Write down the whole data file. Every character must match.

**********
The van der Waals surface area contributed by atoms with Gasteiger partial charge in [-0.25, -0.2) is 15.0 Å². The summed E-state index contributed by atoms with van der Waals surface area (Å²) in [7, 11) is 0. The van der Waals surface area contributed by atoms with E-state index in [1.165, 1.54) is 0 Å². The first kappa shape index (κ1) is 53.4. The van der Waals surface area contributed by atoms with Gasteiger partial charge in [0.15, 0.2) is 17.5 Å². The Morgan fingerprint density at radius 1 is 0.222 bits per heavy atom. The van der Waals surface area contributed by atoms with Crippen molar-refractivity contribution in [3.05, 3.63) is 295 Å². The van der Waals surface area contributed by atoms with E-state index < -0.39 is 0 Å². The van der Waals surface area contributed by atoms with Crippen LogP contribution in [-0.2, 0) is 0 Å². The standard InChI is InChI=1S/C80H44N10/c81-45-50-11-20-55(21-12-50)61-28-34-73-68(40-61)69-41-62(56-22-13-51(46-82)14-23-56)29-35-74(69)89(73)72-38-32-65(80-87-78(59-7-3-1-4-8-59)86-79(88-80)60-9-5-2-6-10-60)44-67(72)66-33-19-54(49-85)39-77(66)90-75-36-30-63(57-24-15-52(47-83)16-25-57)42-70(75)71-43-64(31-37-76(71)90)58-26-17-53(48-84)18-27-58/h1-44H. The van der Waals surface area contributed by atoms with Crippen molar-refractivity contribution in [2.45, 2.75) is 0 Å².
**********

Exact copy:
The van der Waals surface area contributed by atoms with Gasteiger partial charge in [-0.25, -0.2) is 15.0 Å². The summed E-state index contributed by atoms with van der Waals surface area (Å²) in [7, 11) is 0. The van der Waals surface area contributed by atoms with E-state index in [1.165, 1.54) is 0 Å². The first kappa shape index (κ1) is 53.4. The van der Waals surface area contributed by atoms with Gasteiger partial charge in [0.15, 0.2) is 17.5 Å². The Morgan fingerprint density at radius 1 is 0.222 bits per heavy atom. The van der Waals surface area contributed by atoms with Crippen molar-refractivity contribution in [3.05, 3.63) is 295 Å². The van der Waals surface area contributed by atoms with E-state index < -0.39 is 0 Å². The van der Waals surface area contributed by atoms with Crippen LogP contribution in [-0.2, 0) is 0 Å². The standard InChI is InChI=1S/C80H44N10/c81-45-50-11-20-55(21-12-50)61-28-34-73-68(40-61)69-41-62(56-22-13-51(46-82)14-23-56)29-35-74(69)89(73)72-38-32-65(80-87-78(59-7-3-1-4-8-59)86-79(88-80)60-9-5-2-6-10-60)44-67(72)66-33-19-54(49-85)39-77(66)90-75-36-30-63(57-24-15-52(47-83)16-25-57)42-70(75)71-43-64(31-37-76(71)90)58-26-17-53(48-84)18-27-58/h1-44H. The van der Waals surface area contributed by atoms with Crippen molar-refractivity contribution in [2.45, 2.75) is 0 Å².